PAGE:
by Tom Gaylord, a.k.a. B.B. Pelletier
This topic was received well last week, so I’m doing the second list today. Several readers have reminded me of other gifts I should mention, and some of them will make today’s list. If I don’t list something you suggested, there’s a reason. These are the things I recommend without question.
Stocking stuffers/small, neat gifts
Gifts in this category don’t cost a lot but will have great meaning to airgunners. Some of them are things that shooters won’t buy for themselves.
Air Venturi Pellet Pen and Seater
Someone suggested the Air Venturi Pellet Pen and Seater, and I have to agree. This is a great gift, and it’s one that a lot of shooters won’t buy for themselves.
by B.B. Pelletier
Crosman’s 2240 pistol is a big, powerful CO2 pistol. It represents great value.
Before we get into today’s report, here’s an update on the Roanoke Airgun Expo. Dee Liady, Fred’s widow, is going ahead with the show exactly as it has been planned, in honor of Fred. This will probably be the largest airgun show ever held, as I expect to see a number of new tableholders who are coming for the first time, not to mention a great many new attendees. I know I plan to bring a ton of stuff with me this year. Here’s a link to a PDF of the show flier that has all the pertinent information. If you want to reserve a table, better do it soon, as there’s a limit to the number of tables the room can hold.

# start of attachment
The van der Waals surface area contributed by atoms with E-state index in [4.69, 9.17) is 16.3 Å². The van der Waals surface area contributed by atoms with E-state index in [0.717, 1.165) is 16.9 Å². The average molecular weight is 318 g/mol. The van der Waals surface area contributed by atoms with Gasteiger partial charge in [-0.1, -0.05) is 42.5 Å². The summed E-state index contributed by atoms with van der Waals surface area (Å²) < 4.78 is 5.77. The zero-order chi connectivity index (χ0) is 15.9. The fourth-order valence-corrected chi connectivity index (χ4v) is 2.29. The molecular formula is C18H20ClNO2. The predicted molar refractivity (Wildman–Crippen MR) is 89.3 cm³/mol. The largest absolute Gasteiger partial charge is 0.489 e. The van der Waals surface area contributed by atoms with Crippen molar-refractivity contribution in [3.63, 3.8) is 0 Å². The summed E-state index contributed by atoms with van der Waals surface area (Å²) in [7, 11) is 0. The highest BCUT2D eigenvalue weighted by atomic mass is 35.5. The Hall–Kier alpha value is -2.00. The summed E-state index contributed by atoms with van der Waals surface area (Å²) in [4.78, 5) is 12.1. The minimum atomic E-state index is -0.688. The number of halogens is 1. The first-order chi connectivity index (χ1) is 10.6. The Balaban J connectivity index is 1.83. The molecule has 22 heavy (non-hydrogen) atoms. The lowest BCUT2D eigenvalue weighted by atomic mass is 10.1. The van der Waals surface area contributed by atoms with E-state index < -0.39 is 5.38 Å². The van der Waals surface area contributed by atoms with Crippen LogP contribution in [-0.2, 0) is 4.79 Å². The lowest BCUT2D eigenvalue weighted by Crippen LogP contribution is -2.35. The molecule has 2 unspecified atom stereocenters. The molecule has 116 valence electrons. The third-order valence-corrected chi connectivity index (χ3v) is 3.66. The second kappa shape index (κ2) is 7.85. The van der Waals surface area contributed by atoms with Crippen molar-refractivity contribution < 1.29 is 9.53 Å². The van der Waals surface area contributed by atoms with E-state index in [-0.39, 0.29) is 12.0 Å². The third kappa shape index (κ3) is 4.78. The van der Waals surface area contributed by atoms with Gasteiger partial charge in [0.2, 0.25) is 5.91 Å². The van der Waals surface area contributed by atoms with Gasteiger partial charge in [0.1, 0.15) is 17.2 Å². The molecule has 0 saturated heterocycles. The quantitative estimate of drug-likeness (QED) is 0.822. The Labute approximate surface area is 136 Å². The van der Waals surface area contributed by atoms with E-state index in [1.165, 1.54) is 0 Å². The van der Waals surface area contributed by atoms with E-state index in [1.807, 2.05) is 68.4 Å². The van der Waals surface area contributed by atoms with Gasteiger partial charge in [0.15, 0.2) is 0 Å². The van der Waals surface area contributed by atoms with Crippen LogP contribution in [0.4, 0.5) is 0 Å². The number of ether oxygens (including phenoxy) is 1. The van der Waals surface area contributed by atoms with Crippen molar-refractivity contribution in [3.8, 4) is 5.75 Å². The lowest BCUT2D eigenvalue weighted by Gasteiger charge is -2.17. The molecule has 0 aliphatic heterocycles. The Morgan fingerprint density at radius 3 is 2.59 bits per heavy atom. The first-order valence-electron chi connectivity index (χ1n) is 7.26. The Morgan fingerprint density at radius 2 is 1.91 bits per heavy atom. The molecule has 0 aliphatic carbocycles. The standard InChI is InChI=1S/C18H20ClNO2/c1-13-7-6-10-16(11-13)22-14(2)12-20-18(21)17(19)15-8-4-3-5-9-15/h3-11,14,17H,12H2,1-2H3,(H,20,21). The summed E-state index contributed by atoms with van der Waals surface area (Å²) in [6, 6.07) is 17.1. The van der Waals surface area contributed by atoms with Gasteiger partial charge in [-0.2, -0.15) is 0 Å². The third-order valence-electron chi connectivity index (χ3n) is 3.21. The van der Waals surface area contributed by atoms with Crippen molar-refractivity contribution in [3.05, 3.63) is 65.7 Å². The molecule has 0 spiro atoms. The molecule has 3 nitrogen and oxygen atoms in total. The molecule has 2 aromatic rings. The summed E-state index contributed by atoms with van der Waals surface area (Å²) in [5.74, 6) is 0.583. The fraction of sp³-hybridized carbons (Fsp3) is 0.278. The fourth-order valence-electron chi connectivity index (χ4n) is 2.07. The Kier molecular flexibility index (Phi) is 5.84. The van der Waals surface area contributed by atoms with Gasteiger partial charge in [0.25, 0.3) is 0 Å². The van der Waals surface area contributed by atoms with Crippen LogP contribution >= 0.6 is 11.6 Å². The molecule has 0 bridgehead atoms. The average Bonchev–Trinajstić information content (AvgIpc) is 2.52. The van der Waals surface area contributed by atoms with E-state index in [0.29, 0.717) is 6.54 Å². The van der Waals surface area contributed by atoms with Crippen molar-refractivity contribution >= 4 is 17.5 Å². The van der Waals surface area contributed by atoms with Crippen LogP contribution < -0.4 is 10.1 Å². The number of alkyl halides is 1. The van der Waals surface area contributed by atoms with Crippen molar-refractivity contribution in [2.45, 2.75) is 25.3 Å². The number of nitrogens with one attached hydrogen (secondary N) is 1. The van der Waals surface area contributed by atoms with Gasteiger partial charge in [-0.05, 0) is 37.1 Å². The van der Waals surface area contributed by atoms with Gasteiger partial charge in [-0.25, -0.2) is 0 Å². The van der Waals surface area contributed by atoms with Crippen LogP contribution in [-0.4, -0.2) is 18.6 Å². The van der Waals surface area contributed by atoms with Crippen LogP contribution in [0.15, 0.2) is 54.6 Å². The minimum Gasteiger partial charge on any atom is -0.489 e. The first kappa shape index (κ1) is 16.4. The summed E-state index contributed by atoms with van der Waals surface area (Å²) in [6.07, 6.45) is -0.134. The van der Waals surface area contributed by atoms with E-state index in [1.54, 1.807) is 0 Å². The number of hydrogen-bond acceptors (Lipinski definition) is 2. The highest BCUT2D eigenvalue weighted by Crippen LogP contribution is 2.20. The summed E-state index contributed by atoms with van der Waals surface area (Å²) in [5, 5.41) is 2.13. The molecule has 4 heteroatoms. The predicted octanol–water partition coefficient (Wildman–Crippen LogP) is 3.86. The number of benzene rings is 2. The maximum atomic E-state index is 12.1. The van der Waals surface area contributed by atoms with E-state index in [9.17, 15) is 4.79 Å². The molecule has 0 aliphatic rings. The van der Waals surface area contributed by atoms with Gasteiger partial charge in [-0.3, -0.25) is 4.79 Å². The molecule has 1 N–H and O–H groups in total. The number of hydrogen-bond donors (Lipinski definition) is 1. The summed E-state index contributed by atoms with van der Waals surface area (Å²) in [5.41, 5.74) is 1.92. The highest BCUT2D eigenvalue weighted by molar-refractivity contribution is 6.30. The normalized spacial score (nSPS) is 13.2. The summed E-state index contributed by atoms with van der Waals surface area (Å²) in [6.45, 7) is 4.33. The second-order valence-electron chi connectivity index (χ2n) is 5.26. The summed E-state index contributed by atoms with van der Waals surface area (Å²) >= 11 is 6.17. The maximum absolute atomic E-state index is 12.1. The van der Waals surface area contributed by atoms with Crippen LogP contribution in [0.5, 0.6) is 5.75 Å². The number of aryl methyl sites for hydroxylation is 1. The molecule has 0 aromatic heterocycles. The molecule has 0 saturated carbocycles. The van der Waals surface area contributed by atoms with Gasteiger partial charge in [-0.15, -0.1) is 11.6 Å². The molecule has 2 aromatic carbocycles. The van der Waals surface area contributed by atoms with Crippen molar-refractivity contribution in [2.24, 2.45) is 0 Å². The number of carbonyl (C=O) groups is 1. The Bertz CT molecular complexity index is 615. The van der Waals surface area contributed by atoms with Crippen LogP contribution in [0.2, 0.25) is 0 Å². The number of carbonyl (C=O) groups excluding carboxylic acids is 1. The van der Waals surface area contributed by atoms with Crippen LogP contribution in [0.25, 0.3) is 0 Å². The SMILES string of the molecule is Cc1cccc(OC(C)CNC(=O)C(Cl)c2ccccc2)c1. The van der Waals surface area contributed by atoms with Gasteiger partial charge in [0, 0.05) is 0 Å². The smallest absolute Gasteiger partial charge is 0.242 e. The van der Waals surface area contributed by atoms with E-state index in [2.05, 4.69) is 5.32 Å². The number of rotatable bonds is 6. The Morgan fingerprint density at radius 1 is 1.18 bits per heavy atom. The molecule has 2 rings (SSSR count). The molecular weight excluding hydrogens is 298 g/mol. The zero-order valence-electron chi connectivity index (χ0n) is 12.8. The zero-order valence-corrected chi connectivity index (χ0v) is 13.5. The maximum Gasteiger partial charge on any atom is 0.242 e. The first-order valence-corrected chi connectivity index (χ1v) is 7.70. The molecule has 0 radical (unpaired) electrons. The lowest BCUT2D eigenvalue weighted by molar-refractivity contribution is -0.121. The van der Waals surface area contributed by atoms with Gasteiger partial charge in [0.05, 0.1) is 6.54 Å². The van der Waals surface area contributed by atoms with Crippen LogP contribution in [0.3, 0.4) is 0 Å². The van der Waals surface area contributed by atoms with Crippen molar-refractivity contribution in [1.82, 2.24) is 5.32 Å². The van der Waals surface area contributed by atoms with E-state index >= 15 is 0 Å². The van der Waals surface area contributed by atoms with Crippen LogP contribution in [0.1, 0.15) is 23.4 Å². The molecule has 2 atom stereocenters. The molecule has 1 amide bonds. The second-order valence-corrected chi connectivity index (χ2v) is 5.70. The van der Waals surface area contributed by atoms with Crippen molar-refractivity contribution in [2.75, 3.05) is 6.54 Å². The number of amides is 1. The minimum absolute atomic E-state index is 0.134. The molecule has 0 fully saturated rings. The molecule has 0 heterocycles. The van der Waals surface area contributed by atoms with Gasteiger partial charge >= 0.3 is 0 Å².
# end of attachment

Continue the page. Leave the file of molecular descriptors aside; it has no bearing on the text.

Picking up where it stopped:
by B.B. Pelletier
Crosman’s 2240 pistol is a classic single-shot CO2 pistol. It has more potential than many airgunners realize, yet it sells at a rockbottom price.
Today, we’ll look at the power of the Crosman 2240 as well as some subjective things like loading, handling and trigger control. This pistol sure has hit the hot button of shooter’s passions! The response to the first report was quite heavy, even for a weekend. It seems that a great many readers have one or more 2240s in their collections, and some of you are even wild-eyed modifiers of the 22XX-series of Crosman guns.
Powered by CO2
The powerplant of the pistol is based on CO2 gas, using a common 12-gram cartridge. The gun uses a single cartridge, from which it gets a reasonable number of powerful shots. How many shots depends on exactly where you stop loading and firing. For some that may be around 45 shots, but for most I suspect it’s closer to 60 and more. If the target is a tin can at 15 yards, the loss of a little velocity is of no great concern. However, the hunters want every pellet to go exactly where the sights say it will. And those are the things that determine the useful shot count.